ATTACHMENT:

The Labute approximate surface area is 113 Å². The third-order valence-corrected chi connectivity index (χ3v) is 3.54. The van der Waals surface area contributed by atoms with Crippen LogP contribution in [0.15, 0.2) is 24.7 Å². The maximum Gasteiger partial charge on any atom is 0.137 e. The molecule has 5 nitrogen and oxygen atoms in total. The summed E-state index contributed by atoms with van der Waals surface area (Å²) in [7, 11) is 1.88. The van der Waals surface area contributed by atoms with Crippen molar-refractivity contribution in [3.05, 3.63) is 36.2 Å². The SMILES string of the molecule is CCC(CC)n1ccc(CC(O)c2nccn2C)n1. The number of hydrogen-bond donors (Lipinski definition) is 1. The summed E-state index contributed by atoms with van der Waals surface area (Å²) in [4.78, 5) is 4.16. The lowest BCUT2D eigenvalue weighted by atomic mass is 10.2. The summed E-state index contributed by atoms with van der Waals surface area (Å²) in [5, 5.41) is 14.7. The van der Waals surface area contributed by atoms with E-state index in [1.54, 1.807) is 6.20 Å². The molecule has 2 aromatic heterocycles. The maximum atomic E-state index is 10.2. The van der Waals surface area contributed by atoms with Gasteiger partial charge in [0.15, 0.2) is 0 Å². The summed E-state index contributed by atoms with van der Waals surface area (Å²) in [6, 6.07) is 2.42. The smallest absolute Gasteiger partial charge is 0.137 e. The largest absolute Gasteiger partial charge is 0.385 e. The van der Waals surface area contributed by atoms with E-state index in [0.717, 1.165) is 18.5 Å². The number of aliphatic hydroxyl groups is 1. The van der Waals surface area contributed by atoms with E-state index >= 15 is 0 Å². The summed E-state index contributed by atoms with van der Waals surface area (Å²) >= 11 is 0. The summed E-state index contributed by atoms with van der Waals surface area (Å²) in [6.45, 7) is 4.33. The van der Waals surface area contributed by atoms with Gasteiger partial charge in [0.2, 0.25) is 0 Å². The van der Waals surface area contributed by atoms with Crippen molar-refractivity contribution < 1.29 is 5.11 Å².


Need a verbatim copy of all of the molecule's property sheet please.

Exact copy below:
The Labute approximate surface area is 113 Å². The third-order valence-corrected chi connectivity index (χ3v) is 3.54. The van der Waals surface area contributed by atoms with Crippen LogP contribution in [0.15, 0.2) is 24.7 Å². The maximum Gasteiger partial charge on any atom is 0.137 e. The molecule has 5 nitrogen and oxygen atoms in total. The summed E-state index contributed by atoms with van der Waals surface area (Å²) in [7, 11) is 1.88. The van der Waals surface area contributed by atoms with Crippen molar-refractivity contribution in [3.05, 3.63) is 36.2 Å². The SMILES string of the molecule is CCC(CC)n1ccc(CC(O)c2nccn2C)n1. The number of hydrogen-bond donors (Lipinski definition) is 1. The summed E-state index contributed by atoms with van der Waals surface area (Å²) in [4.78, 5) is 4.16. The lowest BCUT2D eigenvalue weighted by atomic mass is 10.2. The summed E-state index contributed by atoms with van der Waals surface area (Å²) in [5, 5.41) is 14.7. The van der Waals surface area contributed by atoms with E-state index in [1.54, 1.807) is 6.20 Å². The molecule has 2 aromatic heterocycles. The maximum atomic E-state index is 10.2. The van der Waals surface area contributed by atoms with Gasteiger partial charge in [0.15, 0.2) is 0 Å². The summed E-state index contributed by atoms with van der Waals surface area (Å²) in [6, 6.07) is 2.42. The smallest absolute Gasteiger partial charge is 0.137 e. The largest absolute Gasteiger partial charge is 0.385 e. The van der Waals surface area contributed by atoms with E-state index in [0.717, 1.165) is 18.5 Å². The number of aliphatic hydroxyl groups is 1. The van der Waals surface area contributed by atoms with E-state index >= 15 is 0 Å². The summed E-state index contributed by atoms with van der Waals surface area (Å²) >= 11 is 0. The summed E-state index contributed by atoms with van der Waals surface area (Å²) in [6.45, 7) is 4.33. The van der Waals surface area contributed by atoms with Gasteiger partial charge in [0.2, 0.25) is 0 Å². The van der Waals surface area contributed by atoms with Crippen molar-refractivity contribution < 1.29 is 5.11 Å².